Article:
Extreme Surface Wind Observations in Hurricane Patricia

Wednesday, 20 April 2016: 12:00 AM
Ponce de Leon B (The Condado Hilton Plaza)
Eric W. Uhlhorn, AIR-Worldwide, Boston, MA; and B. W. Klotz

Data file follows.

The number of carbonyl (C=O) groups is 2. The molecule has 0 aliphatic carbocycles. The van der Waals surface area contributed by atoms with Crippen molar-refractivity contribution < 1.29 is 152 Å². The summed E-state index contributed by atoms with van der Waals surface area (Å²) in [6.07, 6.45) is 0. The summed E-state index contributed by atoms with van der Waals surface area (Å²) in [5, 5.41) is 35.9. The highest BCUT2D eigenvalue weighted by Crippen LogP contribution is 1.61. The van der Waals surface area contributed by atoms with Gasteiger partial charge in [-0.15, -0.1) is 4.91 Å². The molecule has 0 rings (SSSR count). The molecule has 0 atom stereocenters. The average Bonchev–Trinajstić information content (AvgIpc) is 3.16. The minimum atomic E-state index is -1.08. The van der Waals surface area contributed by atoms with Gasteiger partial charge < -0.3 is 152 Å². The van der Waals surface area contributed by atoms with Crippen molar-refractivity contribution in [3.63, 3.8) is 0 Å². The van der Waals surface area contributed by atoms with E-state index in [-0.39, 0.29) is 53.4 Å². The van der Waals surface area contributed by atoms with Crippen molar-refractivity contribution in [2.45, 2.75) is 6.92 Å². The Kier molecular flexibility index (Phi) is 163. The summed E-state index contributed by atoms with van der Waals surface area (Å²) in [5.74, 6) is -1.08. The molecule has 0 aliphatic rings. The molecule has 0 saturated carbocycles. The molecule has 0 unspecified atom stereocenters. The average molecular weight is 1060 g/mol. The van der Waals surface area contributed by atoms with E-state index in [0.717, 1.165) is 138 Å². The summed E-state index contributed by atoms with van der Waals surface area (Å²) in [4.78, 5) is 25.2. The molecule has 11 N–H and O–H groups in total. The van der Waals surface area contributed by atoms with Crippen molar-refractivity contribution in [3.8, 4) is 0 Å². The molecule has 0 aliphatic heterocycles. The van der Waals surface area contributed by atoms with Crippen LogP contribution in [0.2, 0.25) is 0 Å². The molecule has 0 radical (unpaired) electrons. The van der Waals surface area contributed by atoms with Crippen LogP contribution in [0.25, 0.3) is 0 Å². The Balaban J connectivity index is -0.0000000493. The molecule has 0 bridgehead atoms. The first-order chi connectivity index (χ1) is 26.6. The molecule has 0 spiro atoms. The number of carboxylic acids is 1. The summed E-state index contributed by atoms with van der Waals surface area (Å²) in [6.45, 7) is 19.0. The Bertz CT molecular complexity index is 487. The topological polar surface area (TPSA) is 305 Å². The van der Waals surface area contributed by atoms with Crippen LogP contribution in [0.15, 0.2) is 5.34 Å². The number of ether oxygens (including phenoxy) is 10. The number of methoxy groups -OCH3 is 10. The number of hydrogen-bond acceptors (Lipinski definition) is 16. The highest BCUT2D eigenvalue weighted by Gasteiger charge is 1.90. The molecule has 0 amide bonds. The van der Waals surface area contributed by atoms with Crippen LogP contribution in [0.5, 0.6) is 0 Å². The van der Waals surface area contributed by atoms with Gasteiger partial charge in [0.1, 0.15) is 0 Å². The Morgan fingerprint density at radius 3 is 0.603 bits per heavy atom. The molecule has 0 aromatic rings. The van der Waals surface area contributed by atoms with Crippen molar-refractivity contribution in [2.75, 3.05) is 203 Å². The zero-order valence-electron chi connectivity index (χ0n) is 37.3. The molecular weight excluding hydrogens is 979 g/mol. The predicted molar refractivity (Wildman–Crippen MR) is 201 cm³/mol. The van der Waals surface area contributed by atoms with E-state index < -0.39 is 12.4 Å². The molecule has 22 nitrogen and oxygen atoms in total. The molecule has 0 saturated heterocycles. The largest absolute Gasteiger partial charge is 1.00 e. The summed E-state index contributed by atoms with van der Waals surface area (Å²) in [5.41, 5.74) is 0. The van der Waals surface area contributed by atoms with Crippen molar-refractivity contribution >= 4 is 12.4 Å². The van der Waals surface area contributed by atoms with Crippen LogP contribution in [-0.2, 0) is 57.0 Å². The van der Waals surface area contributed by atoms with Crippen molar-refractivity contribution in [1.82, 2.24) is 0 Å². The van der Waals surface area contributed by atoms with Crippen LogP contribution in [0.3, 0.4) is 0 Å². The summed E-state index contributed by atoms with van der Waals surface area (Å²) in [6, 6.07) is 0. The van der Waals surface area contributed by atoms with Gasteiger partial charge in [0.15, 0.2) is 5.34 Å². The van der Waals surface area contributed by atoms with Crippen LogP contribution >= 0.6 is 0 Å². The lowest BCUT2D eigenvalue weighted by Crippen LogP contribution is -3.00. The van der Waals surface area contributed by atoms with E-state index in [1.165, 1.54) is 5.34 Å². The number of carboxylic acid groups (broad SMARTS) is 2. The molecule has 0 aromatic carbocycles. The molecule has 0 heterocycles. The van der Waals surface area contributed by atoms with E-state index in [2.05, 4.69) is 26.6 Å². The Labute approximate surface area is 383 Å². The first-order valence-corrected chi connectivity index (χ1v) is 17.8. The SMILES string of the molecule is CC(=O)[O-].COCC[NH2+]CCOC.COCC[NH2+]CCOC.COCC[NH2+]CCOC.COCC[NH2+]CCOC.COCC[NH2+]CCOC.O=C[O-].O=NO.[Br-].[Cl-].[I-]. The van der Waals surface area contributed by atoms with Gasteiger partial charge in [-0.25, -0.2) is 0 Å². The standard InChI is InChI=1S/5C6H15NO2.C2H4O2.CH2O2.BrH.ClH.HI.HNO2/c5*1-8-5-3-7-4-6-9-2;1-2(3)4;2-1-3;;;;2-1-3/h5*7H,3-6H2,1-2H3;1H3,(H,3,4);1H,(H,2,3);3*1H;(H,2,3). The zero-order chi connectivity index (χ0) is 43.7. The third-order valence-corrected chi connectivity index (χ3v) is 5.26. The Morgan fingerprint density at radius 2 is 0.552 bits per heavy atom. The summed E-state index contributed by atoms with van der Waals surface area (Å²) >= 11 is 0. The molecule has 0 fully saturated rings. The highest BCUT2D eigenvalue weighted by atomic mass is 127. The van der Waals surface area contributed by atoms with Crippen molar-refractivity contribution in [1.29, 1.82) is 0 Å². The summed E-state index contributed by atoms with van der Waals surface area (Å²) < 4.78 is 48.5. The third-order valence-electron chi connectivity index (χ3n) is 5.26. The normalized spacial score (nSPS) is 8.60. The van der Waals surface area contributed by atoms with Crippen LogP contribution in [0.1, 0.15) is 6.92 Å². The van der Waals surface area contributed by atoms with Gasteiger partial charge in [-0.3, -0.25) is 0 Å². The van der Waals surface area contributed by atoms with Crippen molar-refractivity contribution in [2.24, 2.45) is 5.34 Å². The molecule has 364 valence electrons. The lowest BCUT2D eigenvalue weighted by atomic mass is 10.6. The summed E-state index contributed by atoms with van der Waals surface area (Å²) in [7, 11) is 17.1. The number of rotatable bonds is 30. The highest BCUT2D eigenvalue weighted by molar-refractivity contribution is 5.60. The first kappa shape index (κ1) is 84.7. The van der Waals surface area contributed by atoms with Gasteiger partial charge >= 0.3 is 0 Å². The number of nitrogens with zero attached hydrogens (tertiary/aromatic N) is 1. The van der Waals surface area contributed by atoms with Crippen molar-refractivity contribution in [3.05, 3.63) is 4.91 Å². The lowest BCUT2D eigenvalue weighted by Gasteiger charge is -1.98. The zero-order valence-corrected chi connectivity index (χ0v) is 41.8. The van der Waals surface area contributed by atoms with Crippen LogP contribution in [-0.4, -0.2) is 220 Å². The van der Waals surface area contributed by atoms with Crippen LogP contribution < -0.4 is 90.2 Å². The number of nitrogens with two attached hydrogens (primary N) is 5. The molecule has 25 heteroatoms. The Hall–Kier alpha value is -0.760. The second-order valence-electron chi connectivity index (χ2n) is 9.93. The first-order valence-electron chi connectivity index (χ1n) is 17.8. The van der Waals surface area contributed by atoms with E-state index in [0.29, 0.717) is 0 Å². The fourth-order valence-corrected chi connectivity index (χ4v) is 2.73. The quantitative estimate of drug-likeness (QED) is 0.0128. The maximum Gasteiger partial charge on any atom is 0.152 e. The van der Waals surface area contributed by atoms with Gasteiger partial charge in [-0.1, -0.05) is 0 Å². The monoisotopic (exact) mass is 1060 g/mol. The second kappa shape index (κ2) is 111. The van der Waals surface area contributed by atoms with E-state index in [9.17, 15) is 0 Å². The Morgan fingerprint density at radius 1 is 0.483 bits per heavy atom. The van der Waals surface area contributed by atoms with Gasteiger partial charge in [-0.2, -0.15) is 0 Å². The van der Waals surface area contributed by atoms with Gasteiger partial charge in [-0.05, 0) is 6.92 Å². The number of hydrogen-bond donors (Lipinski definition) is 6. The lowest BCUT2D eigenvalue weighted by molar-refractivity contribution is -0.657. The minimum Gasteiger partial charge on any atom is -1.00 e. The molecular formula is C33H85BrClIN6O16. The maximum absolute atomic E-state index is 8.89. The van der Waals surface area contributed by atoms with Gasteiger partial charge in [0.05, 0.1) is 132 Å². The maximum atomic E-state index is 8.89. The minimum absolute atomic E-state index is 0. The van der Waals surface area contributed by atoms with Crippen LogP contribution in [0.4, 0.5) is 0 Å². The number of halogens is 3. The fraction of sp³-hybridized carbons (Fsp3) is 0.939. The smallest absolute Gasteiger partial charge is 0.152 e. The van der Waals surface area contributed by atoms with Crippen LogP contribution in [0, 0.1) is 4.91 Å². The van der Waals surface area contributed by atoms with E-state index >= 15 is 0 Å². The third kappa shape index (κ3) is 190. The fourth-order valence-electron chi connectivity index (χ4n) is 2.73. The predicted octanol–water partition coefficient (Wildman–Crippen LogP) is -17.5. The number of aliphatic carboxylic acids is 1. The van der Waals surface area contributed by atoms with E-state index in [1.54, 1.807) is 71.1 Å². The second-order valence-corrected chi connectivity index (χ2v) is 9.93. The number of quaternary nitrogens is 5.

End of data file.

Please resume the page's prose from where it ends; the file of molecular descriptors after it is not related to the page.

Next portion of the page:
On Oct. 23, 2015, Eastern Pacific Hurricane Patricia became the most intense tropical cyclone ever observed in the western hemisphere, both in terms of maximum sustained wind speed and minimum central pressure. Peak 700 mb flight level winds were as high as 105 m/s (205 kts), which was accompanied by a minimum pressure of 879 mb. At the same time, the Advanced Dvorak Technique –estimated intensity was nearly 180 kts when a pinhole eye was indicated on visible satellite imagery. Consistent with these observations, NOAA WP-3D Stepped Frequency Microwave Radiometer (SFMR) winds were as high as 178 kts, which is the highest known wind speed ever measured by SFMR. However, due to a number of quality control measures applied in real-time, a significant period of time elapsed with no reported SFMR winds as the P-3 traversed the eyewall, leading to questions about the validity of the retrieved surface wind speed data. This study will examine details of the measurements, including brightness temperatures, which are input to the retrieval algorithm. In addition, we will compare these data with past extreme SFMR surface wind events in Hurricane Felix of 2009 and Super Typhoon Megi of 2010.
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